Pioneer Natural Resources (NYSE:PXD) has agreed to acquire privately held DoublePoint Energy for $6.4 billion. The DoublePoint deal is the company's second significant transaction over the last five months as it further consolidates acreage across the oil-rich Permian Basin. It will enhance the oil company's capability to generate cash flow, bolstering its ability to pay a gusher of dividends in the coming years via its variable dividend program.
Drilling down into the deal
Pioneer Natural Resources has agreed to pay 27.2 million shares of stock, $1 billion in cash, and assume roughly $900 million of debt and liabilities to acquire DoublePoint from a group of private equity funds.
DoublePoint currently holds a contiguous land position consisting of about 97,000 high-quality net acres in the Permian Basin, directly offsetting and overlapping Pioneer's existing footprint. That makes it highly complementary and an excellent strategic fit. The primarily undrilled acreage will increase Pioneer's land position to more than 1 million net acres. And DoublePoint's assets will add about 100,000 barrels of oil equivalent per day to Pioneer's output.
On top of being an excellent strategic fit, DoublePoint will enhance all of Pioneer's financial metrics from day one. It will be accretive to the company's cash flow and free cash flow per share, earnings per share, and corporate returns this year and beyond. Furthermore, Pioneer expects that the combination will yield about $175 million in annual cost savings. As a result, the company anticipates that the combination's accretive nature should increase the per-share variable dividend that Pioneer intends to start paying next year.
Transitioning from growth to income
Pioneer plans to convert DoublePoint Energy's assets from a growth driver to an income producer. DoublePoint currently operates seven drilling rigs across its acreage, and that's fueling growth in oil and gas production at a 30% clip. But Pioneer plans to reduce the activity on DoublePoint's acreage by 30% once it takes control by dropping down to five drilling rigs. That will decrease the capital spending on this acreage so that it should generate significant free cash flow at current oil prices.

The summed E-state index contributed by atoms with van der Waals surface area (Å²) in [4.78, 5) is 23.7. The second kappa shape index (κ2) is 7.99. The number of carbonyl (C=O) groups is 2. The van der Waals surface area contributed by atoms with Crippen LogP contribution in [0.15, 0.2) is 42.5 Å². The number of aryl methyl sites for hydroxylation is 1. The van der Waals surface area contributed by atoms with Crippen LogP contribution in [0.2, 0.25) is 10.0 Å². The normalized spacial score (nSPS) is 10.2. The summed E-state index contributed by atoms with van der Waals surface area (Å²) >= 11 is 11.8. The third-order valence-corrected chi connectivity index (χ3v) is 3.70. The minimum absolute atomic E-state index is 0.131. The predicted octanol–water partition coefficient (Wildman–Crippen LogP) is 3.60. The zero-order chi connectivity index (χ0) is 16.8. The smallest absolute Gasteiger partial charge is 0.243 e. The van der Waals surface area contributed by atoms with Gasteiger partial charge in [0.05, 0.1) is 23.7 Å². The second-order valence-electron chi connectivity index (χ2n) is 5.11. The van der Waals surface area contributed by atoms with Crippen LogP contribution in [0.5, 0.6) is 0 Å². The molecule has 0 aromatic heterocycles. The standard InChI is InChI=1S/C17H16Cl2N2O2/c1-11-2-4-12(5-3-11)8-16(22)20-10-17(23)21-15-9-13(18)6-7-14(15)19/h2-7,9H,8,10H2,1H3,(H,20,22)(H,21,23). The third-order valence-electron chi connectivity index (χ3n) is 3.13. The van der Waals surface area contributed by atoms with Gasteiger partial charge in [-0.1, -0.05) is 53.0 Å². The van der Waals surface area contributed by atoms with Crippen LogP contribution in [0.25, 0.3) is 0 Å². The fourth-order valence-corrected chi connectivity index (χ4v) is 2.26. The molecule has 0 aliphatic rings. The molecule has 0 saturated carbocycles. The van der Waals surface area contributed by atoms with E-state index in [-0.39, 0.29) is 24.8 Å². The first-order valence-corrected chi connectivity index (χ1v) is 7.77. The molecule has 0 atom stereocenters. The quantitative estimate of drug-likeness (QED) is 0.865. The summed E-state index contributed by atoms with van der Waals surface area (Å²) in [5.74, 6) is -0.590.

Producing excess cash is the key to Pioneer's variable dividend program. The framework would see the company pay out up to 75% of its annual free cash flow after its base dividend. Thus, the more excess cash it produces, the higher the potential variable dividend payments. The company plans to make these payments in arrears, with variable dividends earned based on 2021's free cash flow (which the company will cap at 50% this year) paid out quarterly beginning in 2022. With DoublePoint on track to boost the combined company's free cash flow per share this year, that variable payout will be higher than it would have been without the deal. Furthermore, it will provide an additional boost to 2022's free cash given the timing of the expected $175 million in cost savings.
A potentially monster dividend stock in the making
Pioneer Natural Resources was already on track to be a big-time dividend stock before agreeing to acquire DoublePoint. At $55 a barrel for oil, the company was on pace to produce more than $2 billion in free cash flow this year. With crude oil currently in the $60s and the accretive DoublePoint deal secured, that number appears poised to head even higher.
That should give Pioneer the fuel to pay a potentially monster variable dividend that should dwarf its quarterly base payout of $0.56 per share, which already offers investors a competitive 1.4% yield. That upside potential makes Pioneer Natural Resources a stock that dividend investors won't want to overlook.